A visit to Mount Sanford Station in February 1961 was the downfall for VH-BYS. There was no airstrip at Mount Sanford at the time; there was however an open area near the house. Taking off at the conclusion of the pastoral visit proved the undoing. The soft surface of the ground, wind conditions and the load were factors that had a bearing on the aircraft sinking back into the bushes at the end of the clearing and turning over. There was no injury to the three passengers but the aircraft was severely damaged. It was decided it was cheaper to purchase another Auster than repair VH-BYS. The result was that VH-BYS was abandoned.

VH–BYS Auster Autocar J5B

VH–UED Auster Alpine J5Q

VH–UED Auster Alpine J5Q

1961 – 1966

VH–UED Auster Alpine J5Q

VH-UED was purchased in Adelaide during April 1961 for £2,400 and flown to Darwin. The Flying Service was relocated at this time to Katherine, VH-UED was also moved to Katherine.

In March 1966 on a return trip to Katherine VH-UED ran out of fuel a few miles north of Katherine a forced landing was attempted into trees in very rugged country. Considerable damage was done to the aircraft as well as injury to the pilot.

1966 – 1970

VH–BTG Auster Autocar J5P

VH-BTG was purchased in Mount Isa in 1966 for £1,200. This was the best registration yet received. 'Bringing the Gospel' to the outback was the significance that was attached to it by Salvation Army personnel and those that were visited.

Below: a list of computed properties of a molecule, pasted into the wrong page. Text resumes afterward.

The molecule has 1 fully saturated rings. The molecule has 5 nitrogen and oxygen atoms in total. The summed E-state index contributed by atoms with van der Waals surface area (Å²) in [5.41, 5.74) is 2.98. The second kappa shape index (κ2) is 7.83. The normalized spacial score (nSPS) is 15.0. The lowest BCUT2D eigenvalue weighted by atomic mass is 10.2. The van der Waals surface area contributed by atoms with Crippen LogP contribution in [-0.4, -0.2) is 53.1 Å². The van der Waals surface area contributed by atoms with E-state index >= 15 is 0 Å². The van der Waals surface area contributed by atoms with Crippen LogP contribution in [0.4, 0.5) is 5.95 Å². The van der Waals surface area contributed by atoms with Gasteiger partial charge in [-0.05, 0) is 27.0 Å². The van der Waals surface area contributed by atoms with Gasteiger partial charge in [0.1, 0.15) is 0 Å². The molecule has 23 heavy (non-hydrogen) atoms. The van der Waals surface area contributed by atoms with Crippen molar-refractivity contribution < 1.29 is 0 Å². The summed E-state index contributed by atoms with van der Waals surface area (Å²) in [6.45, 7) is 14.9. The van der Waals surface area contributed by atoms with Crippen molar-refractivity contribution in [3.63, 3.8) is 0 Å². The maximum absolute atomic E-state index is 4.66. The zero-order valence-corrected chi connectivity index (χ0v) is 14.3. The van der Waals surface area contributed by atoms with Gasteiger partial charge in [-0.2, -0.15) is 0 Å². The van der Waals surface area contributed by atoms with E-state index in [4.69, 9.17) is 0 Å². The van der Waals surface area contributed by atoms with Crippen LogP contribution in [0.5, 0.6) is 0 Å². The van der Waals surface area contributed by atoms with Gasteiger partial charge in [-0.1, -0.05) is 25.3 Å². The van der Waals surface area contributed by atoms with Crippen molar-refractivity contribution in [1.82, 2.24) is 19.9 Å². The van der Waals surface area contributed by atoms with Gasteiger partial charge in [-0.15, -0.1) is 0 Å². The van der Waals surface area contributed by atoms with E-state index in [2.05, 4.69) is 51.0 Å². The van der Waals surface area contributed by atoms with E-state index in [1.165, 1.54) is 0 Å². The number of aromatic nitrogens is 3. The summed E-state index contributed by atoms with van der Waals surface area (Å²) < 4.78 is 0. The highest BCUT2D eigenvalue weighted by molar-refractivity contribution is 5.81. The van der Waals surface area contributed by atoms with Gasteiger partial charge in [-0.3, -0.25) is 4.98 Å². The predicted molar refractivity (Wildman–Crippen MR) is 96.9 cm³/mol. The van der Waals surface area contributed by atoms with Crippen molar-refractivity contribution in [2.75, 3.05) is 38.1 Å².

The final trip for VH-BTG was in the West Kimberlies. It left Troughton Island and about 20 minutes from the Mitchell Plateau and the engine misfired.

The Flying Padre, Captain Vic Pederson, recounted, "I did a steep turn towards land and a gush of oil hit the windscreen. My height was 3.000 feet. By pushing the engine to its limits, I could almost maintain height."

Captain Pederson managed to land on very soft mud flats near the coast, but the rising tide later covered the aircraft in several feet of water, the result being that VH-BTG went to a watery end.

VH–BTG Auster Autocar J5P

VH–BTG Auster Autocar J5P

VH–KOG Cessna 182

VH–KOG Cessna 182

1970 – 1974

VH–KOG Cessna 182

Purchased in 1970 for $14,000, this was a big change for The Salvation Army - moving from the older type planes to the more modern and better equipped Cessna aircraft.

On Christmas Day 1974, Cyclone Tracey visited Darwin. It destroyed the Outback Services quarters and destroyed VH-KOG, which was literally cut in two when it was lifted from the tarmac at Darwin Airport and wrapped around a steel column of the aero club building.

Soon after, negotiations commenced to purchase a new aircraft, another Cessna 182.

1974 – 1979

VH–TUJ Cessna 182

VH-TUJ was purchased in Melbourne and dedicated by The Salvation Army's General Clarence Wiseman at Tullamarine Airport on 21 April 1975. It was then flown to Darwin by the Flying Padre.

VH-TUJ was traded in 1979 for $31,000.

VH–TUJ Cessna 182

1979 - 2002

VH–SVA Cessna 182Q Skylane

VH-SVA was purchased in March 1979 for $54,000 and flown across from Orange NSW. This plane was well recognised by its call sign - when people heard it on the radio, they knew straight away that the Salvos had arrived.

After an accident at Darwin International Airport in July 2002, the aircraft was written-off and sold to wreckers in Bankstown NSW.

VH–SVA Cessna 182Q Skylane

2002 - present

VH–SVA Cessna 182S Skylane Millenium Edition

Built in 2000 and purchased in October 2002 for $420,000 from New Zealand, this plane's original registration was ZK-SME.

After being ferried to Australia, it was re-registered as the well-known and much loved VH-SVA, becoming the latest aircraft to serve as the wings for The Salvation Army Flying Padre.

VH-SVA - Take Off at Inverway Station